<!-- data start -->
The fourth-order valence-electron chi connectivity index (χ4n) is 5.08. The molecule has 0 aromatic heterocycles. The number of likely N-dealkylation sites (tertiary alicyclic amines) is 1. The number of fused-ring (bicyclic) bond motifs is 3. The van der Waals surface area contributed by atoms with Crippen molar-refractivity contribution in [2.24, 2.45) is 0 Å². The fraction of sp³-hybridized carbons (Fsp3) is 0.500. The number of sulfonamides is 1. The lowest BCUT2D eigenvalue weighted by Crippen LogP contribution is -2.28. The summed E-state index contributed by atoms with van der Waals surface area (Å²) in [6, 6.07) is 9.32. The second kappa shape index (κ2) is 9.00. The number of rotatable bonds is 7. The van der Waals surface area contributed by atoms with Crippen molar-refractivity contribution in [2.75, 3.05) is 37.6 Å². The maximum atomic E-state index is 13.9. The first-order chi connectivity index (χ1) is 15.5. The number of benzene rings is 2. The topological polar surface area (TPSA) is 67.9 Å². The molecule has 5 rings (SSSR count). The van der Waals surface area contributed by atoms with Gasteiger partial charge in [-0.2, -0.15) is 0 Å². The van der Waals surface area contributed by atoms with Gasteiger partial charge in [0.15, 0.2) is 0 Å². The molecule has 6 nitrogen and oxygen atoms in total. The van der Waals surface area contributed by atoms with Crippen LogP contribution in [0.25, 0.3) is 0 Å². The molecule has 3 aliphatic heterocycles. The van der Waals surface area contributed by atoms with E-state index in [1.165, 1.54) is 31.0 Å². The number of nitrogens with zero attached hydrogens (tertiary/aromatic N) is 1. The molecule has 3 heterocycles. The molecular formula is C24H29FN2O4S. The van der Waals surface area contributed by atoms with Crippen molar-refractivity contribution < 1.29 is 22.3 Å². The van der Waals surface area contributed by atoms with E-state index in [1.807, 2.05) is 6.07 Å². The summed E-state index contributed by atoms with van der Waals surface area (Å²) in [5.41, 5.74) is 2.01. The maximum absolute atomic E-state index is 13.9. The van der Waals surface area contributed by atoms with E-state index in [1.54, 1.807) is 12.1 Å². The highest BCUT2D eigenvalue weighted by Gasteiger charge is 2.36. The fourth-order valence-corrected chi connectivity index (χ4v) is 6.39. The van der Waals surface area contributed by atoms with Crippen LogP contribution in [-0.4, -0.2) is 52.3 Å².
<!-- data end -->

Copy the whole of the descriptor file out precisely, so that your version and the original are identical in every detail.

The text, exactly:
The fourth-order valence-electron chi connectivity index (χ4n) is 5.08. The molecule has 0 aromatic heterocycles. The number of likely N-dealkylation sites (tertiary alicyclic amines) is 1. The number of fused-ring (bicyclic) bond motifs is 3. The van der Waals surface area contributed by atoms with Crippen molar-refractivity contribution in [2.24, 2.45) is 0 Å². The fraction of sp³-hybridized carbons (Fsp3) is 0.500. The number of sulfonamides is 1. The lowest BCUT2D eigenvalue weighted by Crippen LogP contribution is -2.28. The summed E-state index contributed by atoms with van der Waals surface area (Å²) in [6, 6.07) is 9.32. The second kappa shape index (κ2) is 9.00. The number of rotatable bonds is 7. The van der Waals surface area contributed by atoms with Crippen molar-refractivity contribution in [2.75, 3.05) is 37.6 Å². The maximum atomic E-state index is 13.9. The first-order chi connectivity index (χ1) is 15.5. The number of benzene rings is 2. The topological polar surface area (TPSA) is 67.9 Å². The molecule has 5 rings (SSSR count). The van der Waals surface area contributed by atoms with Gasteiger partial charge in [-0.2, -0.15) is 0 Å². The van der Waals surface area contributed by atoms with Gasteiger partial charge in [0.15, 0.2) is 0 Å². The molecule has 6 nitrogen and oxygen atoms in total. The van der Waals surface area contributed by atoms with Crippen LogP contribution in [0.25, 0.3) is 0 Å². The molecule has 3 aliphatic heterocycles. The van der Waals surface area contributed by atoms with E-state index in [1.165, 1.54) is 31.0 Å². The number of nitrogens with zero attached hydrogens (tertiary/aromatic N) is 1. The molecule has 3 heterocycles. The molecular formula is C24H29FN2O4S. The van der Waals surface area contributed by atoms with Crippen molar-refractivity contribution < 1.29 is 22.3 Å². The van der Waals surface area contributed by atoms with E-state index in [1.807, 2.05) is 6.07 Å². The summed E-state index contributed by atoms with van der Waals surface area (Å²) in [5.41, 5.74) is 2.01. The maximum absolute atomic E-state index is 13.9. The van der Waals surface area contributed by atoms with E-state index in [1.54, 1.807) is 12.1 Å². The highest BCUT2D eigenvalue weighted by Gasteiger charge is 2.36. The fourth-order valence-corrected chi connectivity index (χ4v) is 6.39. The van der Waals surface area contributed by atoms with Crippen LogP contribution in [-0.4, -0.2) is 52.3 Å².